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Campaign Choirs Writing Collective, Singing for Our Lives: Stories from the Street Choirs

HammerOn Press, 2018; 384pp; £16

ImageI must start this review with a statement of interest: I am a singer in the street choir / campaign choir movement. In many ways this makes me a more critical reader of this book, which collates the oral histories of over 40 voices from street choirs across the UK. It really matters to me that these stories are collected and made available, both to document the often unwritten history of ordinary people resisting social injustice, and to inspire others to become active!

The book details conversations with singers from across Wales, Scotland and England, grouped together by theme. Travelling from the hows and whys of street and campaign singing, passing through personal stories and experiences, and on towards the possibilities of a singing and campaigning future (even looking at what street singing might look like in the socially just world we seek to build).

The weaving together of these individual experiences has been skilfully done, guiding the reader not by one voice at a time, but through shared and personal experiences and how they converge and diverge in this diverse movement.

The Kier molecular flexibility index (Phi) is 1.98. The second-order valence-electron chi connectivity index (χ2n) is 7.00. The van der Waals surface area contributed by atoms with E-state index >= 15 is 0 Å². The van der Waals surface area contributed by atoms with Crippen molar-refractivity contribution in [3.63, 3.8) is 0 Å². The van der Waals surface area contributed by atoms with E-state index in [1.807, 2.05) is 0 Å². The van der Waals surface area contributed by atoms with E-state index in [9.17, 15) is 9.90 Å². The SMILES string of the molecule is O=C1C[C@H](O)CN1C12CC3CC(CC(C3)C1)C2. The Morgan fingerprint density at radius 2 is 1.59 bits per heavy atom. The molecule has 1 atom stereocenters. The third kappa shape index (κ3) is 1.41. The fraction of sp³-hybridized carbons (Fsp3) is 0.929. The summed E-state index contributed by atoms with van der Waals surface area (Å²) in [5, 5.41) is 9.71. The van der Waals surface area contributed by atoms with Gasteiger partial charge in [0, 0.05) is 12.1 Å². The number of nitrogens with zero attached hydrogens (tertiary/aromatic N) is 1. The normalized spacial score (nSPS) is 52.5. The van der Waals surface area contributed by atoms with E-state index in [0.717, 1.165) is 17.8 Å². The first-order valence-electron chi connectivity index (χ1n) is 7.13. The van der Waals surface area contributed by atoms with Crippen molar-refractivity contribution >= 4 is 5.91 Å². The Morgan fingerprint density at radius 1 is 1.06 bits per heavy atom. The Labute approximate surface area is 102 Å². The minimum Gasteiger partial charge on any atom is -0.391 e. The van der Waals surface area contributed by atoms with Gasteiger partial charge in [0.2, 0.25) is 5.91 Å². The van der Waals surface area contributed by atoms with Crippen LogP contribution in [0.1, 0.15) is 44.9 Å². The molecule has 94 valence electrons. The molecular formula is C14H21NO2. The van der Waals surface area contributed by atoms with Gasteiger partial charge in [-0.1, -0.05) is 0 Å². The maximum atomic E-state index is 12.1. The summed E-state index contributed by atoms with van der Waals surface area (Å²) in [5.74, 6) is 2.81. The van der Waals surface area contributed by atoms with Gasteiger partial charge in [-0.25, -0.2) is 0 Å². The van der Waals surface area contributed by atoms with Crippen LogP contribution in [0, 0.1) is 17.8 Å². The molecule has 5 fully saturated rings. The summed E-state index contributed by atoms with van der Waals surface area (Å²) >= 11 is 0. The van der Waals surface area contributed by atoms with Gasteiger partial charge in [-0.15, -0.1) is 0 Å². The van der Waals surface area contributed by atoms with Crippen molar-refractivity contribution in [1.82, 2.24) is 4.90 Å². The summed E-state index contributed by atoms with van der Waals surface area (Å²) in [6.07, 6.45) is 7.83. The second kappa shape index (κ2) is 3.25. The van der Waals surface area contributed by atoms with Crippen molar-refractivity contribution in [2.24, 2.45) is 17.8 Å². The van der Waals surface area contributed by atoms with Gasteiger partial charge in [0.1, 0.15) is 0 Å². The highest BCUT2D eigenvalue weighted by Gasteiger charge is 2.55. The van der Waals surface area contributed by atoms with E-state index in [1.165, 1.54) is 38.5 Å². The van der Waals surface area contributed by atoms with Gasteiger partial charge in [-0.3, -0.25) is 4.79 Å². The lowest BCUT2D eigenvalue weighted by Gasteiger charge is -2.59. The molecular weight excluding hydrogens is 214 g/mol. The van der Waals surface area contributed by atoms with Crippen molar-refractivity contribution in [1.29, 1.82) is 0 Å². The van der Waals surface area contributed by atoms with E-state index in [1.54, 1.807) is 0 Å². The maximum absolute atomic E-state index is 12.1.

The ability for such diverse individual voices to come together temporarily to sing, to campaign for peace, for environmental or social justice, for Palestine, for women’s liberation, is a true mirroring of the act of singing in harmony – if the notes weren’t different, the sound wouldn’t be so wonderful.

What Singing For Our Lives illustrates so well is connections: human connections, personal connections, campaign connections, musical connections. It doesn’t just speak of what and why we sing, but how we organise, who we are as people as well as activists, and how we support each other as well as our campaigns. It speaks of how we try to build the better world we believe is possible while taking action for social change. And it talks about what hasn’t worked well, and how we can learn from these experiences.

As such, this book should appeal to campaigners with or without a particular interest in singing as a campaigning tool. There is a balance of oral social history and personal stories, analysis of campaigning methodologies, and questions about how we organise to make the world more just – with a healthy sliver of hope running throughout. Hope is even included in the index!

The inclusion of an index pleases the archivist in me, and extends the use of the book for when we need to find inspiration from each other or find words to share on specific occasions. Well worth its £16!

Topics: Culture